Karimov remained the president until his death in 2016. The Prime Minister succeeded him immediately, and won the subsequent election without any real opposition. With this change in leadership has come some improvements in human rights. For example, a notorious political prison was shut down and some internet censorship has been relaxed. Nevertheless, there are still abuses and the government is still considered authoritarian by human rights watch groups.

Persecution

Around 349,000 Christians live in Uzbekistan, which is about 1.1% of the total population. The majority religion is Sunni Islam, representing about 95.8% of the population. Despite the overwhelming prevalence of Muslims, the nation itself is not governed by Muslim principles. As a former Soviet state, the government is secular and many of the leadership are still influenced by this. Many Muslims are only culturally so. However, the situation is complex, as one article explains: “On the one hand Islam is celebrated as a national heritage and a moral guideline, and politicians are often seen in religious contexts. On the other hand there are laws against for example proselytizing, and thus restrictions on religious expressions in the public sphere.”

Freedom of religion is granted in general terms in the constitution, as well as a separation of government and religion. However, religious groups must be registered, and those who fail to register or whose registrations are not accepted will be deemed illegal and will be subject to raids and arrests by police. Evangelism is prohibited, and religious literature is subject to censorship. Bibles are only legal if they have been printed within the country, and people aren’t allowed to bring a Bible outside their home. Protestant groups are especially distrusted due to their perceived connection with the West. “All categories of Christian communities are experiencing some form of persecution. Russian Orthodox churches experience the least problems from the government as they do not usually attempt to make contact with the Uzbek population” (WWR).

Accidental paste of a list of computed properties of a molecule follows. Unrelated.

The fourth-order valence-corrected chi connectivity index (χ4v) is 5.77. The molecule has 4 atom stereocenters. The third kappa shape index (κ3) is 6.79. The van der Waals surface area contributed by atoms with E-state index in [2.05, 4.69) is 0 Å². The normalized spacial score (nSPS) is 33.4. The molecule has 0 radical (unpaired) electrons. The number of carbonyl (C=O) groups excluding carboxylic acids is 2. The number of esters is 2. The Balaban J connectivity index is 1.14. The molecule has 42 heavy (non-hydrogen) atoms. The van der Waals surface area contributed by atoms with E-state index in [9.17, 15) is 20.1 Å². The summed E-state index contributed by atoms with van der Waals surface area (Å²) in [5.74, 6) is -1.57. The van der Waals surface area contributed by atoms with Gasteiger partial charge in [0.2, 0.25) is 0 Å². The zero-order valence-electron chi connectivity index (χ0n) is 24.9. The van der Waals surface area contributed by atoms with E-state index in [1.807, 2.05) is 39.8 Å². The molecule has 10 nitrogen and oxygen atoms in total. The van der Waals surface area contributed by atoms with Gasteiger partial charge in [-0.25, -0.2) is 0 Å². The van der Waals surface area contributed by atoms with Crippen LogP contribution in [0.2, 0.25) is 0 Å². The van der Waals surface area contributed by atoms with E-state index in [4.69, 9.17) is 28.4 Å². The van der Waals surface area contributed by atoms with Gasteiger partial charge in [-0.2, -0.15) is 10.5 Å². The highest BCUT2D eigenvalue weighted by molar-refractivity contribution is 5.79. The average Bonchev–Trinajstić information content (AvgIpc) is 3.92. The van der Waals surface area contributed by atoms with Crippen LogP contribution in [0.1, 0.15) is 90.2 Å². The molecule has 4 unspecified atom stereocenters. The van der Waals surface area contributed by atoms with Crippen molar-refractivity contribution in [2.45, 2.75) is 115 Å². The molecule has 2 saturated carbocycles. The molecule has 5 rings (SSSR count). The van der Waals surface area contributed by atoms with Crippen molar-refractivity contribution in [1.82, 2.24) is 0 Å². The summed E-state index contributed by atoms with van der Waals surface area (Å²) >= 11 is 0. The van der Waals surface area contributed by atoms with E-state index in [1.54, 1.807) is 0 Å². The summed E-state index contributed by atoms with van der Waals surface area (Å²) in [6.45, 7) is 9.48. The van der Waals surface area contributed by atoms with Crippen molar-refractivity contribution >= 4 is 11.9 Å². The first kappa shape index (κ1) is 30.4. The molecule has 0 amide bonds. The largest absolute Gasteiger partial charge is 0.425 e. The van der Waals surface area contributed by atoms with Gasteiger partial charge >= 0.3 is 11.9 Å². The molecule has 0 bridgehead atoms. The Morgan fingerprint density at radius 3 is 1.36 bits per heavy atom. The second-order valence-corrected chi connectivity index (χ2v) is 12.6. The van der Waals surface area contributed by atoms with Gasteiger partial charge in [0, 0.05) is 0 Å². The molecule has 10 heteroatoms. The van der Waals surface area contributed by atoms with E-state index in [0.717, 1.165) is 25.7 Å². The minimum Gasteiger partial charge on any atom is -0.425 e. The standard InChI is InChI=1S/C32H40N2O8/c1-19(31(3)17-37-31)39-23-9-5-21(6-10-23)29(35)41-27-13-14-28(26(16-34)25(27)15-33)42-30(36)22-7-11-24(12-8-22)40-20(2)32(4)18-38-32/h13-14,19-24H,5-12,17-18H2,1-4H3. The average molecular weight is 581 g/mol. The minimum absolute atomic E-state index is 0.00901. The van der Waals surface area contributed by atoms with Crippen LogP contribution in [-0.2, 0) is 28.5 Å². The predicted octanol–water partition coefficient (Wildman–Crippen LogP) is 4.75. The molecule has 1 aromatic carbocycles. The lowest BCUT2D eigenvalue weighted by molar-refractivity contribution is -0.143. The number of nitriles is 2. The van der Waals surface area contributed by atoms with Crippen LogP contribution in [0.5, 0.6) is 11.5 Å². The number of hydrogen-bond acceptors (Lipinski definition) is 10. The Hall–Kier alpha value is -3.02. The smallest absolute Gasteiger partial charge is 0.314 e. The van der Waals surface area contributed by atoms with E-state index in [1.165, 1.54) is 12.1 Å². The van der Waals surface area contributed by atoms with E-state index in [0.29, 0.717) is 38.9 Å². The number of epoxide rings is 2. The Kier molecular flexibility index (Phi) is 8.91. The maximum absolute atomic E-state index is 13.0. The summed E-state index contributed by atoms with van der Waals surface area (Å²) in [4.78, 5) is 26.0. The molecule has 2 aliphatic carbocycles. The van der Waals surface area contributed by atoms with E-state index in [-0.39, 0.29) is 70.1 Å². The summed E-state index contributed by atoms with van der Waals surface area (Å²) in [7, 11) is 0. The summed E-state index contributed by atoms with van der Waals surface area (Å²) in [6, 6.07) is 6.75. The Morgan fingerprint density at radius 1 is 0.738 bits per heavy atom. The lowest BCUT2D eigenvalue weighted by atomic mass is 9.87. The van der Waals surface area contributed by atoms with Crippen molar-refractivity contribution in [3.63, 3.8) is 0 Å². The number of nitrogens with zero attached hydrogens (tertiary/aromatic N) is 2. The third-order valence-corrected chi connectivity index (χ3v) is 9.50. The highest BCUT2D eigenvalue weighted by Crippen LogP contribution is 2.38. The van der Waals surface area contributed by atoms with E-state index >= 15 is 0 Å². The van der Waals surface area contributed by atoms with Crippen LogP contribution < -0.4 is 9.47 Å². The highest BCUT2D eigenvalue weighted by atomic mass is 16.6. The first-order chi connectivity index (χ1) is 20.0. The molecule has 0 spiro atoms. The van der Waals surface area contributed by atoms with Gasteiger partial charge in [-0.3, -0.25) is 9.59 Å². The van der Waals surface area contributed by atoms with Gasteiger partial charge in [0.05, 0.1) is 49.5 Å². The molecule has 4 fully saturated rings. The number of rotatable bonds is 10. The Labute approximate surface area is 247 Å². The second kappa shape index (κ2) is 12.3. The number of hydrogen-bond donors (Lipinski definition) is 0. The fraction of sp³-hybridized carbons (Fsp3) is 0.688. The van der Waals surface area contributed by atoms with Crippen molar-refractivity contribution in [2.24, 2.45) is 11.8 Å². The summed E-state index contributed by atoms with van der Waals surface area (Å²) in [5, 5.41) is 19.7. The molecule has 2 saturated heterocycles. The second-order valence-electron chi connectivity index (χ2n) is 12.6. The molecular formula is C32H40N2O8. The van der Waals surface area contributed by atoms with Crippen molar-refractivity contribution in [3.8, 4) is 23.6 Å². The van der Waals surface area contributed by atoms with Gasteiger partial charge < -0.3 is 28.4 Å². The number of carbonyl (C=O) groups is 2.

The brunt of the persecution is directed against converts from a Muslim background. It is common for such converts to experience social pressure from their families or communities. At times this may escalate into physical violence, detention, or expulsion from the community. This is encouraged by local Muslim religious and ethnic leaders. Whereas the state leaders tend to be more secular, the local officials are more likely to be religious, that is, Muslim. “As a result,most converts will do their best to hide their faith—they become so-called secret believers” (WWR).

A particularly public example of such a violent response from family happened in February 2019. As Voice of the Martyrs (Canada) relates, “Problems for ‘Umida’ (not her real name) began when her husband discovered that she had asked a friend for a Bible. In addition to locking Umida in their home to prevent her from going to church, he also banned her from seeing their two-year-old son. Eventually she was able to go live with her parents, along with their daughter. While living there, Umida attended church but continued to face threats. In a final move to find safety, the threatened woman attempted to leave the country. While at the airport, she was confronted by her husband who ruthlessly slit her throat.”